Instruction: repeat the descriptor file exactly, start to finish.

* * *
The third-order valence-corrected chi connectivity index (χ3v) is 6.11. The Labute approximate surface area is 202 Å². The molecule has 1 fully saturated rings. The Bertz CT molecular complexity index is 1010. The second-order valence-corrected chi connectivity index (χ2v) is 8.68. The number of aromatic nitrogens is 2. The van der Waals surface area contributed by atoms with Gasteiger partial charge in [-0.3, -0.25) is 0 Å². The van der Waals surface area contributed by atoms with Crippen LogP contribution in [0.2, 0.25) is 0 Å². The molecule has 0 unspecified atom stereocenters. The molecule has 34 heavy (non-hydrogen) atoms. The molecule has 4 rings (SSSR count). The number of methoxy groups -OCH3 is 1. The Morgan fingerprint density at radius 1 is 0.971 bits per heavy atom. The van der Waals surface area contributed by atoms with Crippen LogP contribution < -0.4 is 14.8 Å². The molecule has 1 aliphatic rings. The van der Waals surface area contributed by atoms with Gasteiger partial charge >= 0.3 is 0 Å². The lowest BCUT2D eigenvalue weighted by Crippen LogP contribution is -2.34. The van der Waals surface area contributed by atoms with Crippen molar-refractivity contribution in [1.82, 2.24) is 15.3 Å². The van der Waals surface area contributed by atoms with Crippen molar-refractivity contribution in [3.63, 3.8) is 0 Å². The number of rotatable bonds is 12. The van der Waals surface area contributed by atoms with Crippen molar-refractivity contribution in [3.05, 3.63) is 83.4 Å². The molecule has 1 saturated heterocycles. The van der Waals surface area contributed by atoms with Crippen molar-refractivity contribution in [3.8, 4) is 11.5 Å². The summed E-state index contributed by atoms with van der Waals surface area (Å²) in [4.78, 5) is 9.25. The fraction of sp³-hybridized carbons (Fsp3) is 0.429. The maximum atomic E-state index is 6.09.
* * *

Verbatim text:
The third-order valence-corrected chi connectivity index (χ3v) is 6.11. The Labute approximate surface area is 202 Å². The molecule has 1 fully saturated rings. The Bertz CT molecular complexity index is 1010. The second-order valence-corrected chi connectivity index (χ2v) is 8.68. The number of aromatic nitrogens is 2. The van der Waals surface area contributed by atoms with Gasteiger partial charge in [-0.3, -0.25) is 0 Å². The van der Waals surface area contributed by atoms with Crippen LogP contribution in [0.2, 0.25) is 0 Å². The molecule has 0 unspecified atom stereocenters. The molecule has 34 heavy (non-hydrogen) atoms. The molecule has 4 rings (SSSR count). The number of methoxy groups -OCH3 is 1. The Morgan fingerprint density at radius 1 is 0.971 bits per heavy atom. The van der Waals surface area contributed by atoms with Crippen LogP contribution < -0.4 is 14.8 Å². The molecule has 1 aliphatic rings. The van der Waals surface area contributed by atoms with Gasteiger partial charge >= 0.3 is 0 Å². The lowest BCUT2D eigenvalue weighted by Crippen LogP contribution is -2.34. The van der Waals surface area contributed by atoms with Crippen molar-refractivity contribution in [1.82, 2.24) is 15.3 Å². The van der Waals surface area contributed by atoms with Crippen molar-refractivity contribution in [3.63, 3.8) is 0 Å². The number of rotatable bonds is 12. The van der Waals surface area contributed by atoms with Crippen molar-refractivity contribution in [3.05, 3.63) is 83.4 Å². The molecule has 1 saturated heterocycles. The van der Waals surface area contributed by atoms with Crippen molar-refractivity contribution in [3.8, 4) is 11.5 Å². The summed E-state index contributed by atoms with van der Waals surface area (Å²) in [4.78, 5) is 9.25. The fraction of sp³-hybridized carbons (Fsp3) is 0.429. The maximum atomic E-state index is 6.09.